The UCI has still not announced when women’s racing is expected to return after releasing an outline of the re-worked men’s calendar.
On Wednesday (April 15), the UCI revealed new dates for the Tour de France and confirmed its plans for the Grand Tours and the World Championships, as coronavirus has completely upended the cycling season.
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But the UCI offered no news on when women’s cycling will return, instead saying a revised schedule will be released by May 15 at the latest.
The UCI’s announcement came as the women’s one-day race La Course by Le Tour de France, scheduled for July 19, was postponed to a date yet to be determined.
In a statement, cycling’s international governing body said: “The UCI, in parallel and in close collaboration with the different parties concerns, continues its work to be able to announce, on May 15 at the latest, a revised version of the UCI Women’s WorldTour calendar.
“This calendar will nevertheless remain dependent on the world health situation.”
The UCI announced that the Tour de France would be pushed back from it’s planned start date of June 28, instead running from August 29 to September 20, with the World Championships running in their scheduled place of September 20-27.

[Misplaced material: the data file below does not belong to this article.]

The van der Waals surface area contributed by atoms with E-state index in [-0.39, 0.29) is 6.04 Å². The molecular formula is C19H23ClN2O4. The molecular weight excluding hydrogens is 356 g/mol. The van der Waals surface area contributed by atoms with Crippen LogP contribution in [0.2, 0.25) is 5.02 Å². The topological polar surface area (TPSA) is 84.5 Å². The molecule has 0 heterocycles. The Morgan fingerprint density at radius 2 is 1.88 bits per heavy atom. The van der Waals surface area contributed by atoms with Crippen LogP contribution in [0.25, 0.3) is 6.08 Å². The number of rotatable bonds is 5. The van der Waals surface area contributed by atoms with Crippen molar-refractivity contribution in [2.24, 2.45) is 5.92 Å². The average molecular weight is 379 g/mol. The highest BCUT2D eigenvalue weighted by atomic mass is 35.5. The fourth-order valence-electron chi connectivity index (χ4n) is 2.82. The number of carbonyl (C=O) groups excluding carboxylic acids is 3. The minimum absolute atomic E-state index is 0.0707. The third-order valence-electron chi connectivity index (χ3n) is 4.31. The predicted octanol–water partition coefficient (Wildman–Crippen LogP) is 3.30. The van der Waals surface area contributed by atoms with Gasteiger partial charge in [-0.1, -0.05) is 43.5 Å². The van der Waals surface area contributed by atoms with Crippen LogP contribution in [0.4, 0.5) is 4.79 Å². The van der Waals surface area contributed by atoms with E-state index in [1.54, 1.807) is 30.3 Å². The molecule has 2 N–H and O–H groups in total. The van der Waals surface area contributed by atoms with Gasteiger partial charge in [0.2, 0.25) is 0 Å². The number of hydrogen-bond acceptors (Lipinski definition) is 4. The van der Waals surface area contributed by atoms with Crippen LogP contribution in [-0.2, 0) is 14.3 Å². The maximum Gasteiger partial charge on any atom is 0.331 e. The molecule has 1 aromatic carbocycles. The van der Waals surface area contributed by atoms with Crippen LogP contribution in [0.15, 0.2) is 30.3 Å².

According to the new plans, the Giro d’Italia would take place after the Worlds, with the Vuelta a España then following.
Women’s cycling union, The Cyclists’ Alliance, said: “We have repeatedly approached the UCI to be a part of the discussions concerning the 2020 UCI women’s race calendar. This announcement comes without the rider’s interests or voices represented.
“We continue to press the UCI that we want to be involved in future planning.”
Rider Alison Tetrick said on Twitter: “2020 is rough and scary, but with a pandemic and a complete shift in prioritisation, now would be a good time to embrace respect, equality, safety and opportunity.
“What better time to do what’s right than right now.
“Just be fair and equitable and respectful.
“Invest in humans and the sport, not a specific gender or identity.”
Executive director of the The Cyclists’ Alliance, former pro Iris Slappendel, said: “Not impressed by this, and that’s an understatement.”
Along with aspects of daily life and all other sports, women’s cycling has suffered a major blow during the coronavirus crisis.
Dozens of women’s races have been cancelled or postponed as only one Women’s WorldTour event having been run this year, the Cadel Evans Great Ocean Road Race in February.
A number of major races, including Liège-Bastogne-Liège, The Women’s Tour and the Giro Rosa, have all been called off.
The next Women’s WorldTour race scheduled to run is the Vargarda WestSweden team time trial on August 8.